‘Sovereignty’ doesn’t mean that a state can do whatever its government pleases

Arguments for ‘sovereignty’ are prominent in several disputes, around the world.  For many of the governments using the word, notably China and the UK, ‘sovereignty’ seems to be about independence and the absence of foreign interference.  The term has been used for centuries in international law, apparently going back to the Peace of Westphalia in 1648, which ended the Thirty Years War.  In that narrow context, a sovereign state has exclusive authority within its territory.  But sovereignty means much more than that.    A study of the Westphalian peace (D Croxton, 1999, The Peace of Westphalia of 1648 and the Origins of Sovereignty, International History Review 21(3)) brings together some helpful explanations of the term: sovereignty is

‘the idea that there is a final and absolute political authority in the political community … and no final and absolute authority exists elsewhere’ … By this definition, ‘sovereignty is not a fact. Authority and power are facts …[Sovereignty] is an assumption about authority.’ Hence, as John Ruggie states, sovereignty ‘signifies a form of legitimation’.

Exactly the same principle applies to domestic law.  The legal theorist John Austin argued that

Every positive law, or every law strictly so called, is set by a sovereign person, or sovereign body of persons, to a member or members of the independent political society wherein that person or body is sovereign or supreme.

There are reservations to make about both these presentations, but it is important to draw out what they have in common.  All of these explanations of sovereignty are concerned with legitimacy.   The ‘sovereign’, whoever or whatever that may be, is the source of legitimate authority.   If legitimate authority springs from a particular source, it follows that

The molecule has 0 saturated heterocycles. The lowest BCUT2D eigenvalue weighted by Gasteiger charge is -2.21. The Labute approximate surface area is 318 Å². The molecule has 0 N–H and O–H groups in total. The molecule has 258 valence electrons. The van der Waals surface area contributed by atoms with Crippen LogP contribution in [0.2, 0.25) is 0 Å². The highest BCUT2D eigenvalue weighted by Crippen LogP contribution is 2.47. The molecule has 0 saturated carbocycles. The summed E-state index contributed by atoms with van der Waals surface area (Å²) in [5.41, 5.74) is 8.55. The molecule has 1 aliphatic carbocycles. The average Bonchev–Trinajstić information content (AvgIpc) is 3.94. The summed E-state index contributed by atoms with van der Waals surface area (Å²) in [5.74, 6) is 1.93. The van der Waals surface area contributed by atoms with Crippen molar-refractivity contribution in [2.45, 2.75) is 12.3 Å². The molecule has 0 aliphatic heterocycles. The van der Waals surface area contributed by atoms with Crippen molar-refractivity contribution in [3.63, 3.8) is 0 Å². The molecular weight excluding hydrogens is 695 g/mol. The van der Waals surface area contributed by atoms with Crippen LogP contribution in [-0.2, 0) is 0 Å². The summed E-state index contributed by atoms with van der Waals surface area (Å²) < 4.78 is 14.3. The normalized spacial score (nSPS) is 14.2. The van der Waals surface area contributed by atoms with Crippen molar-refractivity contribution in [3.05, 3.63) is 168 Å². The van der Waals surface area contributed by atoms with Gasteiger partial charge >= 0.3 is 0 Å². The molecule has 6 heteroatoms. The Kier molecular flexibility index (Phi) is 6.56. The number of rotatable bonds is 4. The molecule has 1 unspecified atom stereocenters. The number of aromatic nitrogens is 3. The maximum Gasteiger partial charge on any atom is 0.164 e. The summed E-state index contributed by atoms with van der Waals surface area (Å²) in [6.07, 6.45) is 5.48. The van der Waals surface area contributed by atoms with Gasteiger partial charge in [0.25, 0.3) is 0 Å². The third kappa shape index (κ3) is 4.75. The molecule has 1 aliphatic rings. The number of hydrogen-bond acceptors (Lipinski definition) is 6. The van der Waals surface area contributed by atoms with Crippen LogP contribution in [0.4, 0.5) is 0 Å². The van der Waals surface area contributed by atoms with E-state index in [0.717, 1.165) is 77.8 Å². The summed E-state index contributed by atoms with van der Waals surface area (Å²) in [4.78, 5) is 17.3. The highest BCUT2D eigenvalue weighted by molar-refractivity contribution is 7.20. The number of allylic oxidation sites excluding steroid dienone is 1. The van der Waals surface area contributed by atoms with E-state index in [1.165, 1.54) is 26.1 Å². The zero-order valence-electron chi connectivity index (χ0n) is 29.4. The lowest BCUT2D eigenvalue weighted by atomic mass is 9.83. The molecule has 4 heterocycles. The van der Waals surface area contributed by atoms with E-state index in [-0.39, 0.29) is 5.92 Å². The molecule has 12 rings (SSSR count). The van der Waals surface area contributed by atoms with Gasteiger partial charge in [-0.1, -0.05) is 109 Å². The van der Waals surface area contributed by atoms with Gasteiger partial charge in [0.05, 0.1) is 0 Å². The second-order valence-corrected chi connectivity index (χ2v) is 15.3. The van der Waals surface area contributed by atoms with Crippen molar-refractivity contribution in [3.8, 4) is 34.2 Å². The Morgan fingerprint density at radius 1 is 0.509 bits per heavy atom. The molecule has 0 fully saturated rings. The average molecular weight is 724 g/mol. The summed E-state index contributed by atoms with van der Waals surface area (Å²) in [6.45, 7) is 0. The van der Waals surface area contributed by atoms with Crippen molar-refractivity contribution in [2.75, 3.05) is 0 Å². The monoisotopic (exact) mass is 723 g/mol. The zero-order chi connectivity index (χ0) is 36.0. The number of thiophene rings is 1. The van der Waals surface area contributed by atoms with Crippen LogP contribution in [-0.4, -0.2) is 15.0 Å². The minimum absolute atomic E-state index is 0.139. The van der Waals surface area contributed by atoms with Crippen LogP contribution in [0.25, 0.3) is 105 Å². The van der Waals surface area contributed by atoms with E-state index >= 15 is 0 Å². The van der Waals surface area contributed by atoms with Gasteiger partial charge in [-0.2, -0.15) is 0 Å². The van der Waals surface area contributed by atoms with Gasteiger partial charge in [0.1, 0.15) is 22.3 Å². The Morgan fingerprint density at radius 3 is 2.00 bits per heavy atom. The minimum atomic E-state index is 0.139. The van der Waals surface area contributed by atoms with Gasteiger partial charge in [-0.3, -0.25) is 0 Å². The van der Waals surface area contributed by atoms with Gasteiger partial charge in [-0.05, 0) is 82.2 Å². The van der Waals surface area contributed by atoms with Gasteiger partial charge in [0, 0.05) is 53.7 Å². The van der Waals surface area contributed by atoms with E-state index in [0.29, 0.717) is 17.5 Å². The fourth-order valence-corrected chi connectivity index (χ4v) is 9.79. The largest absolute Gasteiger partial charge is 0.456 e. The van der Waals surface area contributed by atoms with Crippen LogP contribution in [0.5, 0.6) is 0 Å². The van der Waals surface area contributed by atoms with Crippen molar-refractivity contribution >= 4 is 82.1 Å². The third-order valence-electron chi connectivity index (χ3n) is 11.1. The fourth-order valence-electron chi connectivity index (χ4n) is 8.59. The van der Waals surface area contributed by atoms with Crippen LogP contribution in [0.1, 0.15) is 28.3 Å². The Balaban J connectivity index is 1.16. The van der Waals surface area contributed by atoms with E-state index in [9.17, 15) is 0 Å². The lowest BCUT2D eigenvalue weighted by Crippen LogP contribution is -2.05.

• a sovereign government can make laws
    • a sovereign government can make treaties, and
    • a sovereign government can act collectively to exercise authority within its legitimate sphere of influence.

The first reservation to make is that sovereign authority is not ‘final’.  Sovereignty is where authority starts, not necessarily where it finishes.  We know, when a sovereign body makes laws, that they are laws – that they satisfy what Hart called “rules of recognition” (how we know that a rule counts as law) and “rules of change” (how we know that new rules have been created, or abolished, or added to).  But after the sovereign has acted as the fount of authority, others may draw on that legitimate authority in their turn – e.g., the laws passed by devolved administrations, or the extensive use of statutory instruments in social security.   The second reservation is that sovereign authority is not “supreme” authority, because it may well be subject to other authority in turn.  The US constitution divides authority between a range of actors.  Parliament is sovereign, but Parliament can be voted out. In modern states, the courts usually have the power to review whether actions are legitimate.  Nor is sovereignty necessarily ‘exclusive’.  Many states share sovereignty internally – in federations,  between states and the federal government – or externally, which is the position of the European Union.

And so to the dispute between the UK and the European Union.  The EU is not simply the product of a set of treaties: it is a body that makes laws, independently of the legal systems of the Member States.  That means that every member of the European Union shares sovereignty with the Union.  There have been some legal challenges to this principle – most recently in Germany, where it was successfully argued that German Basic Law takes priority  – but the central premise, that EU law has a direct effect on governments and citizens within the EU’s areas of exclusive competence, has been established for nearly sixty years.   It is correct, then, to say that the members of the EU have given up some sovereignty to become part of the Union; and it is also correct to say that the UK, on leaving the EU, will be able to act as a sovereign state.

Clause 38 of the UK Act on the agreement states:

It is recognised that the Parliament of the United Kingdom is sovereign.  … nothing in this Act derogates from the sovereignty of the Parliament of the United Kingdom.

Nothing in that was incompatible with the Withdrawal Agreement, or likely to give the EU pause.  It is simply a statement that the Parliament of the United Kingdom is the primary source of legitimate authority for UK legislation: to which the obvious response is, of course it is.  The EU was relying on that legitimate authority to be used to resolve the terms of withdrawal.

What the clause doesn’t say is that the EU has no authority to act.  It doesn’t say, either directly or indirectly, that the EU can have no influence in decisions made by the UK government.  It does not say that the UK is not to be bound by the Withdrawal Agreement, its most recent treaty with the EU.  In short, the assertion of sovereignty simply doesn’t mean what some of the most ardent Brexiters wish it to mean.

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